During her lifetime, Marty was extremely well known in the local, regional and national press. Her appearances before state legislatures and Congress were unforgettable and she was an honorary member of numerous prestigious professional groups here and abroad. In the early 1950s, Edward R. Murrow, a distinguished journalist, selected Marty as one of the 10 greatest living Americans.

Up until the time of her death in 1980 after suffering a stroke, Marty worked tirelessly on behalf of victims associated with alcohol and drugs. Individuals and their families, government policy makers, educators, the media, public health professionals as well as the medical community all benefited from the example of her willingness and courage to freely share her own story of addiction and recovery.

Today, NCADD carries on her legacy, in advocacy and services on both the national and local levels. The philosophies and values of NCADD are firmly planted in the belief that alcohol and drug dependence are preventable, treatable diseases from which people can and do recover.

Marty Mann was one of the key figures in the modern alcoholism movement and undoubtedly the most significant voice on behalf of popularizing the disease concept of alcoholism and addiction to the American public. A true pioneer.


Therapy Day Yesterday😌

So I forgot to mention I saw my therapist yesterday. As always I was feeling pretty good after I left her. She knows just how to continue encouraging me when I’m just on the tip of self-doubt. I explained to her, how good I was feeling. On a scale from 1-5, I explain to her that my anxiety was at 2 and depression 1. I can’t help but feel like I lied just a little. I’m feeling really anxious about my son being in prison, some days are better than others. It’s the days like a lonely Sunday that I miss him more, or when I have something stupid to tell him. I just need to see him, be able to look into his eyes, to see from my own mom perspective if he’s really good. I know he’s just keeping me out of the loop sometimes to keep me sane. His bday is tomorrow and I’ve been having these labor pains in my back. Ladies; am I the only one who goes through this??🤨Wierd yes I know!! I know my therapist could see right through me but she did her best to steer the conversation to positive talks. Oh well, I thank her for helping me alone and putting me on the right path to healing. Chat soon…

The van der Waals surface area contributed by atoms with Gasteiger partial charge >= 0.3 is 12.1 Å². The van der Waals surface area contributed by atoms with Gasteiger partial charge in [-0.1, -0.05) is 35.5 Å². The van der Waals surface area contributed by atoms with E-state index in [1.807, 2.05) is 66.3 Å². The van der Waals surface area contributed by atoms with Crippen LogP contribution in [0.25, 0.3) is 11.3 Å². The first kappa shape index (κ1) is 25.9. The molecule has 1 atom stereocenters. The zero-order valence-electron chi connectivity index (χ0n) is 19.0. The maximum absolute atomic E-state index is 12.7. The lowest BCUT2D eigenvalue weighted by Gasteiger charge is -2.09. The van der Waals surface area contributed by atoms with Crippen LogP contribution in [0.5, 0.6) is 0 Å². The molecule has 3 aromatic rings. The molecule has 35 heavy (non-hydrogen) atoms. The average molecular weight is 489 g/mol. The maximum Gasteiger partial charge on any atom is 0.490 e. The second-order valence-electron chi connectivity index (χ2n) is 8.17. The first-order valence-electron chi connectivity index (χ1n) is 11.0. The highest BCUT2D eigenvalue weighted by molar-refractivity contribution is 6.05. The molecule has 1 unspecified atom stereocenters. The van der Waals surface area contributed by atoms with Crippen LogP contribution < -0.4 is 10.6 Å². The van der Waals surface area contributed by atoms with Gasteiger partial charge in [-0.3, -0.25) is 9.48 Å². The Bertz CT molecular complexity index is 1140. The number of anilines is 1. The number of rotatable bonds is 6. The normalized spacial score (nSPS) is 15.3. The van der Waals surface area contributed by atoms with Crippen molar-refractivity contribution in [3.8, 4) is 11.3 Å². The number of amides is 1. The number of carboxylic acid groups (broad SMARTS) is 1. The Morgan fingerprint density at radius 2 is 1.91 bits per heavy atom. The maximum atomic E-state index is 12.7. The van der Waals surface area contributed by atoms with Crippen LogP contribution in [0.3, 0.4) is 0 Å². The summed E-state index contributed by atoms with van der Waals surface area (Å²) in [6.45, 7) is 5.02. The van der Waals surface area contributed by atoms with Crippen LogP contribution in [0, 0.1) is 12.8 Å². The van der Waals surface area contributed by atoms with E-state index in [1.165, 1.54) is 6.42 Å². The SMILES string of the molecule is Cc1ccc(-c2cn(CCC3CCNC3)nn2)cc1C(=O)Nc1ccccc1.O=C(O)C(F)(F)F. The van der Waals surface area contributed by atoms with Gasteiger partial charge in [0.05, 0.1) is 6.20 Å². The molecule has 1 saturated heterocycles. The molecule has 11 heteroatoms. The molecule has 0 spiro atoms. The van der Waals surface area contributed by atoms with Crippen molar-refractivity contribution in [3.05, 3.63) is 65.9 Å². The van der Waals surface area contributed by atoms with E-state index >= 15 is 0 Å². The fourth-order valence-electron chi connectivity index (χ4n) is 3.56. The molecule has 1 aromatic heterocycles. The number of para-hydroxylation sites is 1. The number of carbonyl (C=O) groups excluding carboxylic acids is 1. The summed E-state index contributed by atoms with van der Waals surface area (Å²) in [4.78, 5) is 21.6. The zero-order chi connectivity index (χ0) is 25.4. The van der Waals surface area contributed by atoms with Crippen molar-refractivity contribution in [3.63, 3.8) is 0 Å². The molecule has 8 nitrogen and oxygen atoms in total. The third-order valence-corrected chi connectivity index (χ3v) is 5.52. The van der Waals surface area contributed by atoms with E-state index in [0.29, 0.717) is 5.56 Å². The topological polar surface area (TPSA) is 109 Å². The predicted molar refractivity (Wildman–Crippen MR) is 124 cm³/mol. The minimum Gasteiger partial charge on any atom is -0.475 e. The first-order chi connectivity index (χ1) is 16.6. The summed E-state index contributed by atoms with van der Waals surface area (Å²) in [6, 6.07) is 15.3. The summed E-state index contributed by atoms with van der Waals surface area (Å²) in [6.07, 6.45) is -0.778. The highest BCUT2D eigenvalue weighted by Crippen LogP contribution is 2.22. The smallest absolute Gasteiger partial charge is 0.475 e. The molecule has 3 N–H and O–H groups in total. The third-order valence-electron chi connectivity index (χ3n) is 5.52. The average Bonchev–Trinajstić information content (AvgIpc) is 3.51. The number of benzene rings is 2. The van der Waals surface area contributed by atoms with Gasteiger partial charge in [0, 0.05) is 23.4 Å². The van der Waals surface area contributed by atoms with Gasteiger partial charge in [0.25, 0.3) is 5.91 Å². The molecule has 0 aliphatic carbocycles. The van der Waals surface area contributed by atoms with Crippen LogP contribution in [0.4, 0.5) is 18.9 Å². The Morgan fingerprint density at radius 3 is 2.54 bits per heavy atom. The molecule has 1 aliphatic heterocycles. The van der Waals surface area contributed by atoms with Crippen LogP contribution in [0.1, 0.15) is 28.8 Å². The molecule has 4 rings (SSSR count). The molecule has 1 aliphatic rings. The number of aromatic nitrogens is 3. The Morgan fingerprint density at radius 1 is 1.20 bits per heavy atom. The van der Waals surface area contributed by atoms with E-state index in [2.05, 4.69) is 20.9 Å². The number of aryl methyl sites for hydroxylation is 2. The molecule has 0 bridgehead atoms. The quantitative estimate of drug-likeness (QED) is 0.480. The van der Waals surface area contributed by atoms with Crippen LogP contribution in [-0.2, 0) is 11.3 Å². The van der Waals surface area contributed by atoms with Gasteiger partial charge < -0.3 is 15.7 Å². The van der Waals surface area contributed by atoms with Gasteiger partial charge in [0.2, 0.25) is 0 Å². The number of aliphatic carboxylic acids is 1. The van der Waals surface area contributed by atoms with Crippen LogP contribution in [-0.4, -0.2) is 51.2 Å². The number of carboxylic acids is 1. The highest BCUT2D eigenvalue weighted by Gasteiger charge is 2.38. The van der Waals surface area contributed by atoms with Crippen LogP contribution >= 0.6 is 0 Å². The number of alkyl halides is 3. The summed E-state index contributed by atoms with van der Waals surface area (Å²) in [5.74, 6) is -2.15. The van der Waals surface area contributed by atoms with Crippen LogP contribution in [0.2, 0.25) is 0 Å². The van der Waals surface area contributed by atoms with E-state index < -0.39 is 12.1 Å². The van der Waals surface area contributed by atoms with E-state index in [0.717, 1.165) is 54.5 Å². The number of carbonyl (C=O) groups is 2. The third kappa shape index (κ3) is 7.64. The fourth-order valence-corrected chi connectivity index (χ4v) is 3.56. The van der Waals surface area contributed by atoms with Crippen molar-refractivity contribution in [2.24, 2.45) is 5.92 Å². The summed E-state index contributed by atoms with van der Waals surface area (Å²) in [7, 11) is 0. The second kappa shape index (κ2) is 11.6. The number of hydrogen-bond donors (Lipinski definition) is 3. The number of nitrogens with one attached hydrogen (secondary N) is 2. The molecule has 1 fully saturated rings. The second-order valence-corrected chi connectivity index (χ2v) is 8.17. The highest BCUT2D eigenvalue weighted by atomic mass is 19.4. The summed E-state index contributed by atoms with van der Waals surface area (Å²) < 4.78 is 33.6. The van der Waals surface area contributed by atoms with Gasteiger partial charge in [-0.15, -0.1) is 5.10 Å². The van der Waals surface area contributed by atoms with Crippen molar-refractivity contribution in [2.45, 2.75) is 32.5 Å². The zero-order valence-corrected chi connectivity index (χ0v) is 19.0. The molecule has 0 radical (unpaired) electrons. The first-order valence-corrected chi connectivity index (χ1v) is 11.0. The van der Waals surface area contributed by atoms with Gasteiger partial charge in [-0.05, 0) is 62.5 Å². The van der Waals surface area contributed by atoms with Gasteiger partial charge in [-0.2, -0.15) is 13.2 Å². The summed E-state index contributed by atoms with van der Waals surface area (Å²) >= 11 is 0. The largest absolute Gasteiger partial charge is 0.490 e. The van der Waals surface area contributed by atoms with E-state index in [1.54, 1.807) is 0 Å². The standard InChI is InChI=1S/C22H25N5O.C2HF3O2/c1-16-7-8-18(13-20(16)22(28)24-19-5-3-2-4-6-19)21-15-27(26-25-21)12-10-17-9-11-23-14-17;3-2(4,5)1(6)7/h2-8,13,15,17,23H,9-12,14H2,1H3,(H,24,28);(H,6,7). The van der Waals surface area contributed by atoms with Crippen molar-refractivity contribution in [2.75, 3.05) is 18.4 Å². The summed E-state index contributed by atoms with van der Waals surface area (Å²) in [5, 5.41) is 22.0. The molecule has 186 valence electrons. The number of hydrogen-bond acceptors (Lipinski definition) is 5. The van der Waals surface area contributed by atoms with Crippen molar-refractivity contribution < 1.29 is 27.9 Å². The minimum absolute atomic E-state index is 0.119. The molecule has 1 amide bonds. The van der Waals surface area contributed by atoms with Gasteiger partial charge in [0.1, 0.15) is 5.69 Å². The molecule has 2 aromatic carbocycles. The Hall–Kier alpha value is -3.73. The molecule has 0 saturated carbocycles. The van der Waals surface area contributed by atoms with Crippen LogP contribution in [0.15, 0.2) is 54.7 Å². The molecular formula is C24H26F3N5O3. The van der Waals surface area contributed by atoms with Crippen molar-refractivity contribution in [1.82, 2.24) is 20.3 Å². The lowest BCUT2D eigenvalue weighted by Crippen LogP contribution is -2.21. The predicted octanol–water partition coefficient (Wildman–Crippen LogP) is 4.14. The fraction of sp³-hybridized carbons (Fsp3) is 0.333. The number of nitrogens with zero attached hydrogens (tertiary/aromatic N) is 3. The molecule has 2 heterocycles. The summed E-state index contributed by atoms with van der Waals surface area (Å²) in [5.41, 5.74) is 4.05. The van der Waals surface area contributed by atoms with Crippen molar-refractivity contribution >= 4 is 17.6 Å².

Ms. Fran


A Little Wednesday Wisdom: Don’t Give Up!

How often do we hear these three words? “Don’t give up”, what do they exactly mean to you? Every now and again, we go through times where you just feel like giving the hell up. You’re thinking life would be much easier if we just said, “f-it”! We spend so much to thinking about how hard it is, but forget  to focus on how far some of us have come. Yesterday, I was pumped up and ready to conquer the world, then doubt set in. Doubt reminded me that I was only 51 days sober, you still get depressed at times, and no one wants to hear from you. Then I look around at how far I’ve come, and I brush that shit off. I no longer have to listen to that negative voice in my head. So what if you don’t feel like getting dress today, or that you haven’t bathed. Just Don’t Give Up! Try again tomorrow, but don’t give up! We have come to far too let all the hard work go. No matter how you feel, get up, get dress and start your day. Failure at this point isn’t an option….Have a great Wednesday!

Ms. Fran



Road To a Better You!

Self-improvement is a major need that just about everyone on the planet has. Both men and women, alike, desire to become greater versions of who they currently are. It is either a person wants to become healthier, wealthier, stronger, or more attractive to the opposite dex. No matter who it is, I can assure you that they are thinking of how to make themselves better in some way, shape, or form. This is simply because no one is totally satisfied with themselves and everyone knows they have room for improvement. Read more about what steps you can take to improve yourself in my e-book: 

Ms. Fran


Why African Americans Don’t Seek Health Care?

There are different reasons to this answer this question, but the two major reasons are described below:

  • Lack of knowledge and misunderstanding

There is great misunderstanding about mental health in the African-American population. It is due to lack of knowledge as many people think that the mental health consultation is a sign of weakness and they feel ashamed for seeking help. Some even believe it’s a punishment from God and thus consider not seeking help from a doctor, but a church. Most in our community think we can just ‘pray’ it away. As a result, their conditions tend to worsen over time. This then ruins relationships, work life, and their life in general. To avoid this, we have to make sure all of our peers seek the information they need.

  • Misdiagnosis